By expanding his cabinet on Wednesday (January 13), Karnataka Chief Minister B. S. Yeddyurappa (BSY) may have bargained for more trouble than he intended to resolve. He is facing a rising storm of dissonance and dissent within the party which in all likelihood lead to dissidence. His 18—month reign had been a turbulent one. High Command had demonstrated its displeasure on his continuance in power despite approaching the age of 80 thereby ignoring younger aspirants. Yet they tolerated him lest the important votebank of Lingayath community slips off the BJP’s grip in the southern state.
The expansion came two months after the last by-election for two seats which the BJP won with impressive margins. The State cabinet has now 33 ministers, one shy of the designated strength. Nearly all those who helped the BJP dislodge the rickety Congress-JDS government have found a berth, except two. But there lies the rut. Old loyalists of the party who nursed it in its infancy and were instrumental in bringing it to power in the first South Indian State, have now a genuine grouse of loaves and fishes being snatched from their mouth.
BSY inducting seven new ministers, his cabinet accommodates 13 of the defectors from the previous governing coalition after they won the by-elections. Yet two of them A. H. Vishwanath and Munirathana—have failed to find a place. BSY had publicly promised to provide a ministerial berth to Munirathana during his by-election campaign. But a case of electoral irregularities have barred the CM’s hands. As for Vishwanath, he lost the by-election on BJP ticket. He was nominated for the Legislative Council for one of those seats marked for professionals from the field of Art, Sports, Cinema and Literature. But Vishwanath is an unrestrained critic of the BJP’s policies. He praises Tipu Sultan and talks of corruption within the party. He can barely remain silent. He is all likely to remain without a ministerial berth.
BSY is now facing the storm from a fresh set of disgruntled MLAs. They cite his age (he will be 80 soon). Some of them have alleged that he inducted three such MLAs who were blackmailing him through a mysterious CD with damaging proof of corruption against him. Leading the charge is Basanagouda Patil Yatna, MLA from Vijayapura (Bijapur). Yatnal is a former union minister too. He has been the chief bête noire of the CM. Another set of a dozen MLAs has alleged that he allocated Rs. 83 crore to Lingayath Mutts to rebel against the BJP if he was dethroned as the State CM.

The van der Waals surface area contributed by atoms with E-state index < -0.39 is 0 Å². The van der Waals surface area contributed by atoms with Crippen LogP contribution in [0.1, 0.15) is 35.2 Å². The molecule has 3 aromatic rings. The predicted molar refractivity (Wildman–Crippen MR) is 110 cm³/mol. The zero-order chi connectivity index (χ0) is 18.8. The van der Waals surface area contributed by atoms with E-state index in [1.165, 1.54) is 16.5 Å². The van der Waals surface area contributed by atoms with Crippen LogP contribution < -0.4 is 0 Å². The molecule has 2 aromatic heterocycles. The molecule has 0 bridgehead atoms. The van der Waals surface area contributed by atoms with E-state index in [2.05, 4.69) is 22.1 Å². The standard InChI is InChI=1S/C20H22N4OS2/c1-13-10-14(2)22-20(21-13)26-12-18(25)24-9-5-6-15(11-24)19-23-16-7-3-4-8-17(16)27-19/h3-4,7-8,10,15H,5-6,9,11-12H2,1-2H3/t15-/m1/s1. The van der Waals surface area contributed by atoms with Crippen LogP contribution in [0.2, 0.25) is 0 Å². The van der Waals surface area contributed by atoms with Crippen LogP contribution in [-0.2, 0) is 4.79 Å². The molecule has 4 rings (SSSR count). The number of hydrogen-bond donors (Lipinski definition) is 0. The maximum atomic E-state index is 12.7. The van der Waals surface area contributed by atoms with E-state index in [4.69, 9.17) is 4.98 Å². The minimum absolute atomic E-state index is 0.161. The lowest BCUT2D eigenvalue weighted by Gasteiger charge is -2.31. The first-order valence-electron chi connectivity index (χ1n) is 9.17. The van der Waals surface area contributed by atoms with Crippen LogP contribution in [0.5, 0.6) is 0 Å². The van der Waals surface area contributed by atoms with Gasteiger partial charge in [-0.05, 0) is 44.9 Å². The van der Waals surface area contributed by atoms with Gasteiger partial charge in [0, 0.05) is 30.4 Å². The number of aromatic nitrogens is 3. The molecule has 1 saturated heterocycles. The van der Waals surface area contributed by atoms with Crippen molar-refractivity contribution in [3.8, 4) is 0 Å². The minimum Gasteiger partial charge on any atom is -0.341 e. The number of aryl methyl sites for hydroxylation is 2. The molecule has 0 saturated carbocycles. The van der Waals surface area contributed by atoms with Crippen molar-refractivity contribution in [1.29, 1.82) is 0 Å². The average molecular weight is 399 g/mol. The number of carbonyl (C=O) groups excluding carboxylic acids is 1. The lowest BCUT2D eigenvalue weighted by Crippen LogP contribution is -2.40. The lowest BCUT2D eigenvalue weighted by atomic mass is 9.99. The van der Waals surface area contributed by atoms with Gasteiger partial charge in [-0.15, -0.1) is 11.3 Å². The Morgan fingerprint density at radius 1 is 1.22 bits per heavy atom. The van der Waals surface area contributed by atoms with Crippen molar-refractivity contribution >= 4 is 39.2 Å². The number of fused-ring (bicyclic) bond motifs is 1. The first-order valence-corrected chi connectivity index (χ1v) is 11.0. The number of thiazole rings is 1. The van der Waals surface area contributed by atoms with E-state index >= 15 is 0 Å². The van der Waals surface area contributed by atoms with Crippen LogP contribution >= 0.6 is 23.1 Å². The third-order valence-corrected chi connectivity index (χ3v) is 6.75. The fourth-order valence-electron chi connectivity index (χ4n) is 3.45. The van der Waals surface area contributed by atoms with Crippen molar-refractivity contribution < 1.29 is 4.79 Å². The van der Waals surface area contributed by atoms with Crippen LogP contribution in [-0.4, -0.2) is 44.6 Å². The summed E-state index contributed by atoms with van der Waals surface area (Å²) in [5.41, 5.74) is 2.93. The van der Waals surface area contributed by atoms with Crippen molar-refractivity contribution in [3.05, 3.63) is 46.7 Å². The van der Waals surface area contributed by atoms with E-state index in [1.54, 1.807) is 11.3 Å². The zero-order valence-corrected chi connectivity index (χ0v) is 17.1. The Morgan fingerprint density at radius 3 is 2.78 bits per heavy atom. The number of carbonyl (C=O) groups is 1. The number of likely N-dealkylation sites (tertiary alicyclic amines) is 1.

Whatever may be the machinations of the BSY to stay in power, it is true that he is the tallest leader of Lingayaths in the State and the party can afford to replace him only at the cost of a major convulsion. He exploits this position to the hilt and dictates terms to the High Command. Besides age bar, his dynastic proclivities too are being ignored. Currently, besides himself being the CM, his elder son Raghavendra is the MP from Shivamogga (Shimoga earlier) and younger son Vijeyendra is vice president of the State Party. His detractors do not spare any chance to point out the monopolisation of so much power in a triumvirate from a single family. It is pointed out that a good chunk of work is delegated through the younger son.
The expanded cabinet lacks the homogenous mix of the social diversity of the State. Lingayaths have 11, a clear third, of the cabinet berths. Next seven berths go to Vokkaligas, the second largest community concentrated in southern part of the State. Kurubas take four (6% of population). So are the SCs. OBCs, the main vote bank of the Congress gets only three berths. Muslims and Christians (together 16% of population) have none as the BJP has no members from these communities. Thirteen ministers represent Bengaluru Urban and Belgavi (previous Belgaum) districts. Of the total 30 districts in the State, ten have no representation in the cabinet.
Notable among the new ministers are MTB Nagaraj, Umesh Katti and Murugesh Nirani. Nagaraj is the richest legislator in the State. He defected in 2018 from Congress to BJP. Following this his bank deposits reported a rise of Rs. 48 crore in a week. He was fielded by the BJP from Hosakote and he was trounced by a BJP rebel. Katti is an 8-time MLA and had even claimed chief ministership. He hails from Panchamsali sect of Lingayaths. (CM BSY is from Banajiga sect). Nirani is an industrialist and was formerly Industries Minister in the previous BSY cabinet. Lingayath lobby had been canvassing for his induction.
Though BSY has firmed up his grip on the Government as its appears now. But there are straws in the wind that the High Command is trying to give him free hand in order that he stokes more dissidence within the party and paves ground for a ruse to show him the door. Caught between the estranged old loyalists and blessed new entrants, omens are not positive. It is to be seen how these fault lines progress.
M A Siraj is senior journalist based in Bengaluru. He writes for several publications in the country.